ECF honcho speaks out on CNN
Major news sources, some of them the most reputable worldwide, are giving a voice to advocates of harm reduction in the debate over the fate of vaping. At the same time as the New England Journal of Medicine published a guest editorial by two leading physicians, Nathan Cobb and David Abrams, advocating harm reductionist regulations, the major international news source CNN gave space in its op ed section to ECF's own Oliver Kershaw. All three, Cobb, Abrams, and Kershaw, and significant other voices too, are making the salutary point that Big Tobacco does not represent the vaping supplies industry, or the vaping community, but is in fact the enemy of the interests of vapers.
This point has been misunderstood for some time now, and the correction is overdue. The public has been confused by misinformation from the cigarette companies themselves, and from opponents of vaping. Big Tobacco entered the market 5 years after the introduction of electronic cigarettes. Before that, their first reaction to the new product had been one of white-knuckled horror, but then they got the idea to buy the market and use it for their own ends. Lorillard bought Blu and pumped enough money into advertising to purchase a dominant position in the market. Other tobacco juggernauts either followed Lorillard's lead and bought out small independents, or developed their own lines of e-cigarettes. As recently as the beginning of this year, it looked as though a cabal of Big Tobacco firms was going to dominate the market indefinitely.
This prompted prominent vape bashers in the scientific community to decide that e-cigarettes had been invented by Big Tobacco, and were simply a trick by cigarette makers to "hook kids on nicotine." The press dutifully followed their lead, and so did leading politicians. No one noticed the glaring chronological error in their line of reasoning: the 5-year gap between the introduction of the product and Big Tobacco's invasion of the already-thriving industry, and its crass outright purchase of a position of dominance.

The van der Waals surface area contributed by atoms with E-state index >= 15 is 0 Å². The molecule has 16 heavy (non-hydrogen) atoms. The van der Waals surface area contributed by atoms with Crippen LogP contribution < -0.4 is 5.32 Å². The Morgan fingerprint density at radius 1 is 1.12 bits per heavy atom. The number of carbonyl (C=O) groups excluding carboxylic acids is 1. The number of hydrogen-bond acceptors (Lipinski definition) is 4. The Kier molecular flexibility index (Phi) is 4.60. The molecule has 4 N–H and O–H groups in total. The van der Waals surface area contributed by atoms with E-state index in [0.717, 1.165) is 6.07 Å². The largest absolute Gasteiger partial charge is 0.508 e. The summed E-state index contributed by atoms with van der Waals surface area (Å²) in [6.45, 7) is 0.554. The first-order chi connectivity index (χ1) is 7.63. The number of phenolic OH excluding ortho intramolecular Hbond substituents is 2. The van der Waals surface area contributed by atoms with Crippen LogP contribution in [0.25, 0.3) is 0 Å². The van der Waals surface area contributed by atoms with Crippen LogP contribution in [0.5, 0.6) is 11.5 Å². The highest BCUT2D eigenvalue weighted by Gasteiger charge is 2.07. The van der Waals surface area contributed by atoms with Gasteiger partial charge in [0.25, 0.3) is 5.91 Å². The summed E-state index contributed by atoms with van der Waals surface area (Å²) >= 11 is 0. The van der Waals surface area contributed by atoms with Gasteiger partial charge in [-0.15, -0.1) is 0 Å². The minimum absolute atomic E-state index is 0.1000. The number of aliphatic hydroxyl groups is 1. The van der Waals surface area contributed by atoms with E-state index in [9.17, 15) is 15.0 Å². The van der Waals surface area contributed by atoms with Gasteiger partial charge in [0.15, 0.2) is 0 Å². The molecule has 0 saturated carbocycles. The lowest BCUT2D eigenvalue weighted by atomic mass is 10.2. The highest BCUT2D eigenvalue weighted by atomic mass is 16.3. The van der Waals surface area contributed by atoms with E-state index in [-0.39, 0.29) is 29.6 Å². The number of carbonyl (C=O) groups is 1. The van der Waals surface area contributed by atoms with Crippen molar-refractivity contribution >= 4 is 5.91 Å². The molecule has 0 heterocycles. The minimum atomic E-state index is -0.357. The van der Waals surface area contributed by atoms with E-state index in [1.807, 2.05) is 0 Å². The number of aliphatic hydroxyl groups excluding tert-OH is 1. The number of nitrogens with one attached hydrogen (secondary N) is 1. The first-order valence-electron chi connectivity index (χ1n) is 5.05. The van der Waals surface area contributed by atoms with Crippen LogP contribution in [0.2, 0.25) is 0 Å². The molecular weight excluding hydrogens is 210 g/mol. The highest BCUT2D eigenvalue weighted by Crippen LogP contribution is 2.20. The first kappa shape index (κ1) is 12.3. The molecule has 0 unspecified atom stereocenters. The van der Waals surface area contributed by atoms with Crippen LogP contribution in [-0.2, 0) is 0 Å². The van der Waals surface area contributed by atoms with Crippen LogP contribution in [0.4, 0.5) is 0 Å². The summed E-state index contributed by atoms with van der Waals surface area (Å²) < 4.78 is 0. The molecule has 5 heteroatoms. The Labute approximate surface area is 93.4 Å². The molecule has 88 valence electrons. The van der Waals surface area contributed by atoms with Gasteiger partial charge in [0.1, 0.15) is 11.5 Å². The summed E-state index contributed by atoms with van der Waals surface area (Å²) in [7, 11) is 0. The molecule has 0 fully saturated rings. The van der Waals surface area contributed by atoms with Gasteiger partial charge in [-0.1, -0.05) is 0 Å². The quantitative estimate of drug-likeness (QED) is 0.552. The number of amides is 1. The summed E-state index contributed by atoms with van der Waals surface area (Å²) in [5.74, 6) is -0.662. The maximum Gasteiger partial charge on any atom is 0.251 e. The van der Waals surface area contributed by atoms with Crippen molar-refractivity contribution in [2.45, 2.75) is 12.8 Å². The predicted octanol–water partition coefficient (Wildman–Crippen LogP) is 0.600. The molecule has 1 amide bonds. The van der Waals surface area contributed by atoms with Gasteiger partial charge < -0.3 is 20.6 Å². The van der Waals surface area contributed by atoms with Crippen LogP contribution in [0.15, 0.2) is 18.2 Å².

That situation began to turn around a few months ago, when the vaping public began to turn away from first generation e-cigs, the "cigalikes" that aim to mimic the smoking experience very closely. They moved toward open tank systems, which give the user more control of nicotine concentrations, heat levels, and the like, and which Big Tobacco, for the most part, does not yet make. The e-cig offerings from Big Tobacco began to lose market share. Simultaneously, some of the independent companies, ones that had escaped being swallowed by cigarette makers (Victory, for example), began to muscle up on their own. They bought up other brands, creating conglomerates, added distribution chains, and offered their stocks on Nasdaq. As the year draws to an end, Big Tobacco's e-cigs are waning, and independents are getting beefier.
That is one reason why the comments of Kershaw, Cobb, and Abrams are particularly well-timed. The public has been primed, and can begin to grasp the diametrical opposition between the interests of independent vaping suppliers and those of Big Tobacco. Cobb's major scientific point, covered earlier in this space, reveals that burned tobacco delivers its nicotine through structures in the lungs that make it more addictive, while inhaled vapor delivers it through a more benign process. Tobacco companies have technologies that can make vaping as addictive as smoking, a development that could satisfy their need to keep people smoking. Non-tobacco vaporizer firms have the opposite interest, to help smokers cut down on nicotine and eventually quit.
Kershaw applies this distinction to the regulatory process itself, arguing for "a tailored regulatory framework", calculated to encourage innovation that will make smoked tobacco "redundant". He outlines a three pronged process: registry of ingredients, development of product standards in cooperation with both scientists and manufacturers, and epidemiological research, "to make sure that e-cigarettes are contributing positively to smoking rate decline."
This goal is of course inimical to the interests of Big Tobacco, and that is why Kershaw's editorial, along with the Cobb/Abrams piece, represents a watershed in the public understanding of the future of vaping.